Never Back Down, the main super PAC buoying DeSantis’ presidential campaign — even as there are some questions about its role as the campaign goes through a reset — will submit its first filing. The group has had a prominent presence on the road, the airwaves and online even before the governor launched his bid in May. It earlier this month announced that it raised $130 million since launching in March, although around $80 million of that came from funds he raised during his gubernatorial campaign. The filing will give a clear picture of who the other donors are — and who might still be holding out.
Never Back Down has reported spending $8.5 million so far on independent expenditures, which must be reported in real time. But Monday’s filing will provide more insight into what else the group has spent on, and how much money it has left.
More clues into Biden’s light-touch campaign
Over on the Democratic side, we’ll see whether the outside efforts to support President Joe Biden’s reelection are as lean as his campaign. Future Forward was recently blessed as the campaign’s main super PAC, a switch from Priorities USA. The group’s first filing of the year will reveal which Democratic donors have already given, and how the PAC is preparing for Biden’s reelection.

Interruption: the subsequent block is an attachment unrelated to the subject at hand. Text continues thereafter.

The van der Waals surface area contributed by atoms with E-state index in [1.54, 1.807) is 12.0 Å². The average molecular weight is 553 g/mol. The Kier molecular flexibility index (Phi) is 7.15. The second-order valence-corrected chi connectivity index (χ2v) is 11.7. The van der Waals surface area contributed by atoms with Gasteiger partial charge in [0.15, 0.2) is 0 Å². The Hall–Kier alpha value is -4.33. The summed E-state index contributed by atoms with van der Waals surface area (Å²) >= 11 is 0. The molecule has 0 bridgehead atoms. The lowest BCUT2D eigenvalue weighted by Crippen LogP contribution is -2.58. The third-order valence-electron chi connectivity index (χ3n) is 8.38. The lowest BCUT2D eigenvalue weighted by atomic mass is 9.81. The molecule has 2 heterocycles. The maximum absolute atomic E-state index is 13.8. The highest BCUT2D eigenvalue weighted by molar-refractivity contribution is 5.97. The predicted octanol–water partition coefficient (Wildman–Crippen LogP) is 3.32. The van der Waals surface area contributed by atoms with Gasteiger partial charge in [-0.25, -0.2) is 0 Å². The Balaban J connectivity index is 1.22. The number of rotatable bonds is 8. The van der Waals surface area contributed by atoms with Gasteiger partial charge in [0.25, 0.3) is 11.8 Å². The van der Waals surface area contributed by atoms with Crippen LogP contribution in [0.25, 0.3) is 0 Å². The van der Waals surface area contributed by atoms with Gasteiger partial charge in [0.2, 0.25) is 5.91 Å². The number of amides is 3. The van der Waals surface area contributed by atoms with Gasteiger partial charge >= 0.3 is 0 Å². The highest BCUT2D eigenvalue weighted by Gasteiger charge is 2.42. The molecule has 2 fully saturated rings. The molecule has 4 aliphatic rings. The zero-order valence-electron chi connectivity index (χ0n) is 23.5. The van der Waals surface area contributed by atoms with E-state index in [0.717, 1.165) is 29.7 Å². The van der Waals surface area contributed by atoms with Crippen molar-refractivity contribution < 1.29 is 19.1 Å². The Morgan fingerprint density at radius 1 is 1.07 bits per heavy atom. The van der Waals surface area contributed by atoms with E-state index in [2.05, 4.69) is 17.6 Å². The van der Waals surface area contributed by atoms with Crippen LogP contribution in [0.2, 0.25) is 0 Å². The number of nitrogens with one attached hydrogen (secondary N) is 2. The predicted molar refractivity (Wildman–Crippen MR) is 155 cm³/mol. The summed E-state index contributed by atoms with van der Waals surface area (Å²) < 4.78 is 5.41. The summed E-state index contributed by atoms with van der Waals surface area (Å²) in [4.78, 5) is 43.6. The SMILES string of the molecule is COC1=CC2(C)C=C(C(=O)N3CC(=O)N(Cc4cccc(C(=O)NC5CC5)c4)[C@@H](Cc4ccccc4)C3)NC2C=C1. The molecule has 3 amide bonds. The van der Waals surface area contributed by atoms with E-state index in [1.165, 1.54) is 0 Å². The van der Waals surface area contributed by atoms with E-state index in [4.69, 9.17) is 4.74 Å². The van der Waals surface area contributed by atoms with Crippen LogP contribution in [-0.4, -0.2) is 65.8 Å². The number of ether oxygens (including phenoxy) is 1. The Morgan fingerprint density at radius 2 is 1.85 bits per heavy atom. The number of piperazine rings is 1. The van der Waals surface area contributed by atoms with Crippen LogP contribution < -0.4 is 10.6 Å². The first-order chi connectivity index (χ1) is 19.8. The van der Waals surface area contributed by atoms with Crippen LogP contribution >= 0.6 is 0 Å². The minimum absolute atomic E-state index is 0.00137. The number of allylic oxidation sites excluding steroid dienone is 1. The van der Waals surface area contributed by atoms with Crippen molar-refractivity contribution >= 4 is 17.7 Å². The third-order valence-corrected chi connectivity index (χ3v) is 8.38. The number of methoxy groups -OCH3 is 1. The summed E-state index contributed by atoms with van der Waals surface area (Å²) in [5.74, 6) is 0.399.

Meanwhile, American Values 2024, the group supporting Democratic challenger Robert F. Kennedy Jr., said it raised $10.25 million, another sign of a potential influx of support for the longshot candidate.
Super PACs supporting second-tier candidates could play a big role
There are big-spending PACs affiliated with other campaigns that could have a significant impact as the cycle goes on, even as Trump maintains his lead (and DeSantis is a distant second). Trust in the Mission PAC, aka TIM PAC, the group boosting South Carolina Sen. Tim Scott, has so far spent the most on television and digital advertising, with a $40 million investment. The PACs supporting Trump and DeSantis have put in under $20 million each on such advertisements. TIM PAC said it ended June with more than $15 million in the bank — a robust war chest that could prove to be helpful to the senator, whose campaign also has significant resources, in the coming months.